Cryptography

The History and Mathematics of Codes and Code Breaking

Social Media provides more gaps between parents and teens

"Social media has introduced a new dimension to the well-worn fights over private space and personal expression."

Have you ever hide part of your school life as secrets from your parents through social media? Shared with your friends that you played a trick with your teacher in high school but hide it from your parents? Well, after the birth of social media, teens gradually share less with their parents. Even stay at home, we would not talk about our real life with our parents but chat with our friends through the Internet.

This phenomenon is related to the purpose of social media. As it showed up in our lives, social media become a perfect tool to improve the relationship between friends. People can not only chat in real life face to face but also chat online at any point. Meanwhile, social media also aggravate the tense relationship between parents and teens. Before the era of social media, parents worry about what teens had done outside and tried to talk with them when they back home. Teens enjoyed their time outside and had to face their parents' question and chatter. However, through the social media, teens could bring their social life and resistance to parents back home. They could lock themselves in their bedrooms and still chat or post with their phones and laptops. It's much harder for parents to try to learn about their children's social lives.

Definitely, teens are happy with this change. They have more rooms and freedom now. They could hide their secrets from their parents by simply finishing a privacy setting. At the same time, the gaps between teens and parents become larger and larger. Parents could no longer know what teens want to hide and start to worry more. With almost a blank impression about what their children have posted on Facebook or Instagram, as well as what their children have said to their friends, parents will imagine possible bad manners that kids may be accustomed to. Those imaginations then become new gaps that teens won't talk to their parents about but parents keeping worrying.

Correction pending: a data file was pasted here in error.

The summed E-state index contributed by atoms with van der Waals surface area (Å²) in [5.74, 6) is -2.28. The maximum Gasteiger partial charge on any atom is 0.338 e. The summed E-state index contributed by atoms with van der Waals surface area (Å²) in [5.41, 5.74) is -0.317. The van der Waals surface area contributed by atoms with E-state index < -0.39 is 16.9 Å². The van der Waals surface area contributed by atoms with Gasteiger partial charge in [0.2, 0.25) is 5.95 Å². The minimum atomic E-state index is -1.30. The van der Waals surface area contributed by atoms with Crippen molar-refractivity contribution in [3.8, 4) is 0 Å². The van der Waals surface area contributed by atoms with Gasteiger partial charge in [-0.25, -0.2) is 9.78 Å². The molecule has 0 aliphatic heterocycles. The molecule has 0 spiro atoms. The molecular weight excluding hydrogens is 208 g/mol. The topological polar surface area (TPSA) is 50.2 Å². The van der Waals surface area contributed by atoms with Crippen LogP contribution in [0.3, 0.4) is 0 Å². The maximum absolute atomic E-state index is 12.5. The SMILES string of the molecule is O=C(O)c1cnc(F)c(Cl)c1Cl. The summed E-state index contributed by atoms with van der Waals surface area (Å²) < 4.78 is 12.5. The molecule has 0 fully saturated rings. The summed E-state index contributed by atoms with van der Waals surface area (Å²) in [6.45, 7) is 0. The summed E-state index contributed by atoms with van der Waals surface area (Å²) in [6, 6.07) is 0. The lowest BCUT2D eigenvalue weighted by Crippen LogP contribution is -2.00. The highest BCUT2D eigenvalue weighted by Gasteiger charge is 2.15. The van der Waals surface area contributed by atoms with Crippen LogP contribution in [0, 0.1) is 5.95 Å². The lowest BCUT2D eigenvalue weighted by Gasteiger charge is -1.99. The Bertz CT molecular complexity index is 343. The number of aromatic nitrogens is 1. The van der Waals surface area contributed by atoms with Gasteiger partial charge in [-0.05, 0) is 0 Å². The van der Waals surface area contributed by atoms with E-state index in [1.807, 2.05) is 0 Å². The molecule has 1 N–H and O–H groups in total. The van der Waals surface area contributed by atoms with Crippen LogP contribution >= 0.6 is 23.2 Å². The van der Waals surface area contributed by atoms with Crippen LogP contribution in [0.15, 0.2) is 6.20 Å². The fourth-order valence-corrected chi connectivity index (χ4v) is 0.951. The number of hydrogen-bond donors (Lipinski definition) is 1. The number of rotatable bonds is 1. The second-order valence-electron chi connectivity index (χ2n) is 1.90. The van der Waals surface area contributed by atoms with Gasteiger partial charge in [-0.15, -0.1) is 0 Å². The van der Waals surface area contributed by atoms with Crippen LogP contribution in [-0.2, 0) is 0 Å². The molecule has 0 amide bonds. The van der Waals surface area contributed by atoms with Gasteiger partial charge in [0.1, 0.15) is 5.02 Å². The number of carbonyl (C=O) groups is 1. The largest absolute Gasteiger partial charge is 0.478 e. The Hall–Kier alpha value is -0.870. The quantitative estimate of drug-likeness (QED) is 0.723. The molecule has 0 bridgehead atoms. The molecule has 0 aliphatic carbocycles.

The Ethics of Invading Privacy

"For example, even when two people happen to be sitting across from each other on the subway, social norms dictate that they should not stare at each other or insert themselves into the other’s conversations. Of course, people still do these things, but they also feel a social responsibility to avert their eyes and pretend that they cannot hear the conversation taking place. What’s at stake is not whether someone can listen in but whether one should"

 

I found this quote interesting because it was reminiscent of the discussion we had in class of using locks as a social cue for security. In danah boyd's book It's Complicated, she tries to highlight the distinction between the ability to violate privacy and consciously doing so. Given the degree of entanglement of our social lives and the internet, violating privacy is extremely easy. While taking steps to strengthen your privacy can be helpful, it is often futile either because it is difficult to implement effectively or because someone actively seeking to override your privacy could probably succeed by putting in enough effort. In such cases, it is better to define what is right or wrong and not keep much faith in the efficacy of privacy.